David Storey I thought a good way to start our conversation this morning about Grenfell Press would be to find out a little bit about just how everything started—how you got going as Grenfell Press…
Leslie Miller I kind of backed into it—I bought a press I knew nothing about. I went to an auction with a friend and he dared me to bid on it. I bid a hundred dollars and nobody bid against me: I owned a 2,000-pound Vandercook.
DS Congratulations! And a Vandercook is a letterpress?
LM It’s a letterpress. It’s made for pulling reproductions of lead type.
DS How did you have it moved?
LM Oh, the hundred-dollar press cost $300 to move three blocks.
DS That sounds about right.
LM Then I got the second press about six years later. That was a $300 press that cost $1,200 to move.
DS Did the press move here to this studio?
LM Yes. This was an etching printshop where I was working at the time. I had it over in a corner. And over a period of 35 years I rented more and more of the studio.
DS So you have a background in etching?
LM I do. I studied etching in college quite a bit. I didn’t know anything about Vandercooks, but printing is printing. I started printing books that were just poetry and fiction.
DS Did you bind them yourself?
LM No. I have a very good bookbinder named Claudia Cohen who does all the books. She’s probably the best in the country.
DS When did you decide to start working with prints?
LM It was through the books. The first couple of books were just type and then I started inviting artists to collaborate with writers.
DS That’s interesting—that even though you had studied printmaking, you got into making prints through letterpress experience and printing that way.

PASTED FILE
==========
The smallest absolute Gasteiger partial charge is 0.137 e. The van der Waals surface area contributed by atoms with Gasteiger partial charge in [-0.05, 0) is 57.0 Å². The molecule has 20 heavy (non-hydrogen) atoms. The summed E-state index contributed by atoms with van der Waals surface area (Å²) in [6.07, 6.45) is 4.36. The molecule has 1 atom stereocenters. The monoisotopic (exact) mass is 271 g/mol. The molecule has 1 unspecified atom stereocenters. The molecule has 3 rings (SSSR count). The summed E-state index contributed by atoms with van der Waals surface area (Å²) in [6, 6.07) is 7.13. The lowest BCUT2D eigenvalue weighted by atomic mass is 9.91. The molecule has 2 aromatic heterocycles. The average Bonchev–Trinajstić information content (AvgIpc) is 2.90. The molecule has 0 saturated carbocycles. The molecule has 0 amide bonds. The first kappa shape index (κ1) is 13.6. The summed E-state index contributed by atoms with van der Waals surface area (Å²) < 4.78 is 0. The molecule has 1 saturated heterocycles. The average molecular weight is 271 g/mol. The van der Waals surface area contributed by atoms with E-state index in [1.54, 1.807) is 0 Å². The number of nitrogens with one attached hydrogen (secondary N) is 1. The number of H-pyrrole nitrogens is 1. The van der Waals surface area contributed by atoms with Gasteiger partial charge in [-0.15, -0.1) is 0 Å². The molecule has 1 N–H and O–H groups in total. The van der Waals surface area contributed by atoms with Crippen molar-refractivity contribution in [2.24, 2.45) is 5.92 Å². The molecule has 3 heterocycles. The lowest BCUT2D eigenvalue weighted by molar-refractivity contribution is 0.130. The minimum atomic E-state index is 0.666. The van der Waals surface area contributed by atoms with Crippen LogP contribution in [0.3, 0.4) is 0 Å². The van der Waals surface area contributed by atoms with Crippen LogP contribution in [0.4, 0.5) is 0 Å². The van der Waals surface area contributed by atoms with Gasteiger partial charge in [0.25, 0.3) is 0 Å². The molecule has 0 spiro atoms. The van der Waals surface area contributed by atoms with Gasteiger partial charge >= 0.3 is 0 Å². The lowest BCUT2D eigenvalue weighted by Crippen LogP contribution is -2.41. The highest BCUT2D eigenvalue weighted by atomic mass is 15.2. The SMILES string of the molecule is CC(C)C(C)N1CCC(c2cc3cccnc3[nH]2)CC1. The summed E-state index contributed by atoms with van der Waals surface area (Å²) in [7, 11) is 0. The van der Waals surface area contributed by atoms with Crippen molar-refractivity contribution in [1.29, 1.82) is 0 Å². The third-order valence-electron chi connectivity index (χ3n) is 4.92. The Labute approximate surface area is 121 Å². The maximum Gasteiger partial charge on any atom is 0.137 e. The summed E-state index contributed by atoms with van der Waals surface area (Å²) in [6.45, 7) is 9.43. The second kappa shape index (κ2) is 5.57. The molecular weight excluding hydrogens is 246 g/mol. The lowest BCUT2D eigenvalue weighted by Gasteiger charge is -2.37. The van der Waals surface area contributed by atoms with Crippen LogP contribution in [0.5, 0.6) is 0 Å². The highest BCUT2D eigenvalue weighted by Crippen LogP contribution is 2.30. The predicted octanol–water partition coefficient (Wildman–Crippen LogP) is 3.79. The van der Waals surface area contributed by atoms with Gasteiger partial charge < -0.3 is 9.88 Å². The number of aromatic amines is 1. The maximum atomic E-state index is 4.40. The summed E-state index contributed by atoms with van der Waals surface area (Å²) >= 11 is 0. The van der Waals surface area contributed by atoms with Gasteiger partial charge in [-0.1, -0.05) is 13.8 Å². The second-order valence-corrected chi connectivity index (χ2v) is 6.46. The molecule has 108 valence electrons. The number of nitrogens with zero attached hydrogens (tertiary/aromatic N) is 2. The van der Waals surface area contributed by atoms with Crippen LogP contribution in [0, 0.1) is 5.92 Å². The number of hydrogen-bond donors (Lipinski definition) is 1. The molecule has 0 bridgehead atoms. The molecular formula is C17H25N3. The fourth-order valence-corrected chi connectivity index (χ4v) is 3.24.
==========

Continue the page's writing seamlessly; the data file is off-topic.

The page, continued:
LM But I’ve always loved books so that made sense to me. This is a book we did with Trevor Winkfield and John Ashbery.1
DS Who are some of the other poets you’ve done books with?
LM Poets… Peter Cole, Eliot Weinberger—he doesn’t really consider himself a poet, he’s more of an essayist, but I think he’s a poet. There’s a lot of fiction. There’s Charles Simic. That was a Whitney book that we did many years ago, in 1996. There’s more fiction than poetry. And now that I say that—this is fiction by John Ashbery.
DS And these are silkscreens?
LM This whole book is relief print—polymer—from drawings that he did.
DS It’s so unusual to see something so starkly black and white.
LM It is so black and white. Although we did a book last year for MoMA that was on fluorescent white paper. Nothing looks white again after that.
DS Did you have any preference for younger authors? Emerging authors? Poets?
LM That’s so hard to say. I didn’t have a plan. Never had a plan. If I saw a great manuscript I’d try to think of an artist.
…There are times when the artist and writer never met; there are times when they worked back and forth. Maybe it started with a poem and then the artist would do something and the writer would respond to that. It’s more fun when there’s real back-and-forth. That results in a sort of three-way collaboration between the printer and the artist and the writer. But there’s no formula, that’s for sure.
DS One of the essential things to talk about is the more sustained collaboration between the artist in the shop and the printer, the person who’s actually making the print happen.
LM There’s no formula for that either. Sometimes the artist has an image in mind; sometimes they have absolutely nothing in mind. Sometimes I’ll pull out a stash of really great paper and that’s where it’ll start.
DS I have to mention something right here about your library of paper—the astounding variety and amount of beautiful paper that you have on hand.